August 14, 2015
Forest Road 961 (1853.1) to Bradley Creek Trailhead Junction (1879.7)
26.6 PCT miles today
1922.0 miles total
Today’s Elevation Gain/Loss: + 3,663 ft, – 3,194 ft
Today is the day. I mentioned a while back that at some point I would write a blog post all about going to the bathroom while out here on trail, and now here it is. I was waiting for a less-momentous day, one that I could summarize in a few sentences, so that I could take the time to discuss this other very important topic. All that really needs to be said about today is that we woke up to some thicker smoke, and that, mixed with cloudy, foggy weather made for a wet, cold, and dark morning of hiking. We hiked past the impressive Mt. Thielsen, mostly shrouded in clouds, and carried a significant amount of water weight all day since the sources on this part of the trail are all about 15 miles apart. We are now cozied up in our sleeping bags, resting our feet, eating double dinner (since we have a few extra) and dreaming about Bend, just 3 days away.
Okay, now onto the fun stuff. First of all, let’s talk about peeing in the woods. This is pretty self-explanatory for the guys (don’t piss into the wind), but for the ladies, there is actually quite a bit of technique involved. First and foremost, and I can’t believe how many ladies don’t know this when they start out backpacking, you must carry a bandana with you to use as a “pee rag”. Use it just like toilet paper and then hang it from your backpack. The sun will dry and sterilize it and you can wash it as frequently as you’d like in flowing water sources. It is very easy to get UTI’s on trail, and using a pee rag is absolutely necessary in helping prevent them (along with changing your underwear daily and staying clean in general). Do not use toilet paper…you’ll have to pack it out and it is more weight and inconvenience than is necessary. If you don’t believe me and you continue to use toilet paper, please please please pack it out. It is unacceptable to bury toilet paper, even if it is biodegradable. Rain, wind, and animals have a way of exposing it to the world and it can ruin another hikers’ experience. More on this later.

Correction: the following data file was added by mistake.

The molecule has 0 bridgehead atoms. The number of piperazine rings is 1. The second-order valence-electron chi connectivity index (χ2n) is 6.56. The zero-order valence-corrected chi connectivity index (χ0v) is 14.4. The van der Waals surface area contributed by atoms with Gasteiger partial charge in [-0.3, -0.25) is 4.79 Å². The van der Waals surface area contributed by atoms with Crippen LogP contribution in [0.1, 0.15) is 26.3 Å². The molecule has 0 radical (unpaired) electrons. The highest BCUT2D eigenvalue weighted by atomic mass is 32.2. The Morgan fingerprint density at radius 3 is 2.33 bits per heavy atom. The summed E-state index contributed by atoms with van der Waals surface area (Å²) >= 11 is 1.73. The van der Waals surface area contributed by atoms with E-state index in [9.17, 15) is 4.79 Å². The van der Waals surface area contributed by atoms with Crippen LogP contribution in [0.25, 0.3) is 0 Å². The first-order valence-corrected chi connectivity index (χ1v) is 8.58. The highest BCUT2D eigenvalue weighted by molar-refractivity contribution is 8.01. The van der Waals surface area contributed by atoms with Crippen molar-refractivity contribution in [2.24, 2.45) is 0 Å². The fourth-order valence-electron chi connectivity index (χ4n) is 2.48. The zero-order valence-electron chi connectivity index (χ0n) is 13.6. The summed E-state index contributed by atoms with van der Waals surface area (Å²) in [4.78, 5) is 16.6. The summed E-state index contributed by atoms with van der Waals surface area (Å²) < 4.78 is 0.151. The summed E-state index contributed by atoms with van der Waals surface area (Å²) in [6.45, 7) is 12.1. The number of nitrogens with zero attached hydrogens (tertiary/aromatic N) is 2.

Now, ladies, let’s talk about splashing. I used to think that the best solution was to squat as low to the ground as possible, but after accidentally splashing pee on my shoes, socks, and pants more times than I’d like to admit, I can promise you that there are better ways. My go-to this summer is to find a bush or plant that I can pee into. It absorbs the splash and leaves you in the clear. Experiment with different plants and know that you’ll have to change it up as the environment changes. The other technique that I like to employ is to either sit on a clean log that is about 1 foot in diameter, or just stand over it with my feet on one side and my bootie hanging over the back. Then you can pee just as you would in a toilet and the log will block any splashing. I only get to use this technique if the right log presents itself when I need to go, but it is definitely my preferred method.